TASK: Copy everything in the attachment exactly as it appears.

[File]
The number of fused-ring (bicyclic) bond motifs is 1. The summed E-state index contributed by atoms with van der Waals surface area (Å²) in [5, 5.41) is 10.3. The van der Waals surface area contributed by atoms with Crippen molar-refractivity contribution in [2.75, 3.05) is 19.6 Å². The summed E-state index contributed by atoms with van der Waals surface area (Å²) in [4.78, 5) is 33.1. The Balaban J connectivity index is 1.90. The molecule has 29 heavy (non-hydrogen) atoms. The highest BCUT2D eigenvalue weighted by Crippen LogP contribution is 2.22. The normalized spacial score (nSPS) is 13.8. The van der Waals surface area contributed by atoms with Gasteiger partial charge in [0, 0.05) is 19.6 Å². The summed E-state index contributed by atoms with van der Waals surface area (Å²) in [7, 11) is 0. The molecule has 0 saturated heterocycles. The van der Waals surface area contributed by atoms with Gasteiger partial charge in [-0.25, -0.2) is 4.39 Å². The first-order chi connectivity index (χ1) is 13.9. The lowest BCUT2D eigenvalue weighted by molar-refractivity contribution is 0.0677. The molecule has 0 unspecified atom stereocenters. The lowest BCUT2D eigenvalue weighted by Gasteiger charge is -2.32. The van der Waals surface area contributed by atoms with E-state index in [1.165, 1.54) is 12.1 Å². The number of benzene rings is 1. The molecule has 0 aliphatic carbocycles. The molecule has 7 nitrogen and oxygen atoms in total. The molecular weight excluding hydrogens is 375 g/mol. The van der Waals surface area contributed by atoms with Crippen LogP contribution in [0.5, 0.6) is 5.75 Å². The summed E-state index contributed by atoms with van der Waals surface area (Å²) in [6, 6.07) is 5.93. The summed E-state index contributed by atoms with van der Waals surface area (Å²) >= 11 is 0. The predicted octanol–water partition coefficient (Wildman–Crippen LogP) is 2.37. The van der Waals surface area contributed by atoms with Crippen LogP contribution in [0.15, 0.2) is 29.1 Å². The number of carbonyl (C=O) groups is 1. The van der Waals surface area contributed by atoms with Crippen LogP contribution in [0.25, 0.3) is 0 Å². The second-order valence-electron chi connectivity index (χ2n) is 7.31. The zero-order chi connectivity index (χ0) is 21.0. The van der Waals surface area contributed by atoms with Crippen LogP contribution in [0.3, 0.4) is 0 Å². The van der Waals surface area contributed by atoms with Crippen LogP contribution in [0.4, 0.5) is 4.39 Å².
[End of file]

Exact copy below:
The number of fused-ring (bicyclic) bond motifs is 1. The summed E-state index contributed by atoms with van der Waals surface area (Å²) in [5, 5.41) is 10.3. The van der Waals surface area contributed by atoms with Crippen molar-refractivity contribution in [2.75, 3.05) is 19.6 Å². The summed E-state index contributed by atoms with van der Waals surface area (Å²) in [4.78, 5) is 33.1. The Balaban J connectivity index is 1.90. The molecule has 29 heavy (non-hydrogen) atoms. The highest BCUT2D eigenvalue weighted by Crippen LogP contribution is 2.22. The normalized spacial score (nSPS) is 13.8. The van der Waals surface area contributed by atoms with Gasteiger partial charge in [0, 0.05) is 19.6 Å². The summed E-state index contributed by atoms with van der Waals surface area (Å²) in [7, 11) is 0. The molecule has 0 saturated heterocycles. The van der Waals surface area contributed by atoms with Gasteiger partial charge in [-0.25, -0.2) is 4.39 Å². The first-order chi connectivity index (χ1) is 13.9. The lowest BCUT2D eigenvalue weighted by molar-refractivity contribution is 0.0677. The molecule has 0 unspecified atom stereocenters. The lowest BCUT2D eigenvalue weighted by Gasteiger charge is -2.32. The van der Waals surface area contributed by atoms with E-state index in [1.165, 1.54) is 12.1 Å². The number of benzene rings is 1. The molecule has 0 aliphatic carbocycles. The molecule has 7 nitrogen and oxygen atoms in total. The molecular weight excluding hydrogens is 375 g/mol. The van der Waals surface area contributed by atoms with Crippen LogP contribution in [0.5, 0.6) is 5.75 Å². The summed E-state index contributed by atoms with van der Waals surface area (Å²) in [6, 6.07) is 5.93. The summed E-state index contributed by atoms with van der Waals surface area (Å²) >= 11 is 0. The predicted octanol–water partition coefficient (Wildman–Crippen LogP) is 2.37. The van der Waals surface area contributed by atoms with Crippen LogP contribution in [0.15, 0.2) is 29.1 Å². The number of carbonyl (C=O) groups is 1. The van der Waals surface area contributed by atoms with Crippen LogP contribution in [0.25, 0.3) is 0 Å². The second-order valence-electron chi connectivity index (χ2n) is 7.31. The zero-order chi connectivity index (χ0) is 21.0. The van der Waals surface area contributed by atoms with Crippen LogP contribution in [0.3, 0.4) is 0 Å². The van der Waals surface area contributed by atoms with Crippen LogP contribution in [0.4, 0.5) is 4.39 Å².